Spartak Moscow confirmed the appointment of one its former players, Vadim Yepanchintsev, as its new head coach. The 41-year-old played for the Red-and-Whites from 1994-97 before trying his luck across the Atlantic, and later returned as a coach with the club’s youth team and helped to lift the Kharlamov Cup. Now he’s back in Moscow after a stint as head coach at Saryarka Karaganda in the second-tier VHL.
Last season, Spartak missed out on the playoffs. Yepanchintsev’s first task will be to improve on that and extend the team’s season for the first team since 2011. However, with money tight and limited scope to sign big-name players, the pressure is on to create a competitive roster. The incoming coach is tight-lipped about who might be joining the team, but joked that the two players he couldn’t live without might be Sergei Mozyakin and Danis Zaripov.
Jokerit Helsinki’s GM Jari Kurri spoke to KHL.ru about the club’s future after it signed a five-year agreement to continue in the KHL. For Kurri, one of the key advantages of confirming the club’s immediate future is an end to baseless – and sometimes distracting – media speculation about whether Jokerit is on the point of a return to the Finnish championship. Kurri also talked about Jokerit’s plans to support Kunlun Red Star’s development and help to promote the game in China. “In Finland, we know a lot about developing players and coaching, building infrastructure and how to build sales and marketing strategies. Kunlun will play an important role in preparing players and boosting the popularity of the game before the Winter Olympics. And for Jokerit and our partners it’s a great opportunity to boost our business on the Chinese market.”
In Bratislava, where Slovan is another club frequently linked with a return to the local domestic championship, director Juraj Sirokyspoke of the importance of playing in the KHL for one of Europe’s oldest and most prominent hockey organizations. Siroky explained that, for many clubs in Slovakia’s Ekstraliga, the loss of games against one of the most attractive teams in the country was a big blow. But he added that his own team’s priorities went beyond his country’s borders. “For us, the top priority for next season and beyond is to take part in the KHL. We can only grow and develop in this league. Saying that, we don’t rule out the possibility of forming a ‘Slovan B’ to compete in the Slovak league, if our finances allow.”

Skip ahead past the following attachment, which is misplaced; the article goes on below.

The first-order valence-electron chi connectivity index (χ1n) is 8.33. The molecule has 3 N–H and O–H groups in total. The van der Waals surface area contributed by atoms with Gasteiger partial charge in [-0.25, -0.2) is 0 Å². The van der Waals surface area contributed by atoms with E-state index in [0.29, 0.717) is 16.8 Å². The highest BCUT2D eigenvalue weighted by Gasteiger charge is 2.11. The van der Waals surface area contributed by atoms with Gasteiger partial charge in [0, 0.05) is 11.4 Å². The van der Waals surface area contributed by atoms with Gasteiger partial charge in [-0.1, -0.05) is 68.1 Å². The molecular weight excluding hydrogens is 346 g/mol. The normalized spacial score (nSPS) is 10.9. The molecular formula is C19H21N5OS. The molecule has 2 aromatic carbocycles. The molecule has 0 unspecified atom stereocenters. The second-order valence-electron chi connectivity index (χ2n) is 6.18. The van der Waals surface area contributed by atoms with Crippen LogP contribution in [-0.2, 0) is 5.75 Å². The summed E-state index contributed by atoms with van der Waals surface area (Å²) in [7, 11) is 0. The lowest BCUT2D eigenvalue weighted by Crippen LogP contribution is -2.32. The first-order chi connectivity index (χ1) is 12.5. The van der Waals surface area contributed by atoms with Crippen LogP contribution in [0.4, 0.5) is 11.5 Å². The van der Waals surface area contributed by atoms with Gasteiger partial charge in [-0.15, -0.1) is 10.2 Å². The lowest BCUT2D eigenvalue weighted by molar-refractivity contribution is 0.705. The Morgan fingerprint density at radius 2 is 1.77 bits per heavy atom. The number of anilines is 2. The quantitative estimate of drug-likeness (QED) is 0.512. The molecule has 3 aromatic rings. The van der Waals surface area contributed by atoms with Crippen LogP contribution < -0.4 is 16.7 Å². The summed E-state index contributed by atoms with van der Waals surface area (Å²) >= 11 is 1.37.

The IIHF Division 1 World Championships got underway over the weekend in Kiev and Belfast. Two KHL nations, Kazakhstan and Croatia, were in action. For Croatia, with a roster that features a clutch of players from Medvescak, Sunday’s opening game ended in a battling defeat against host nation Great Britain. For Kazakhstan, seeking promotion back to the elite pool in its Division IA campaign in Ukraine, opened up with a 3-2 victory over Austria but suffered a surprise 2-5 loss against Korea in its second game. Barys forwards Nigel Dawes and Brandon Bochenski, both now naturalized Kazakh citizens eligible to represent the national team, are among the leading scorers in the tournament so far. Dawes, with 3+1 is out in front; Bochenski’s 1+2 gives him a share of second on the list, alongside a clutch of Koreans.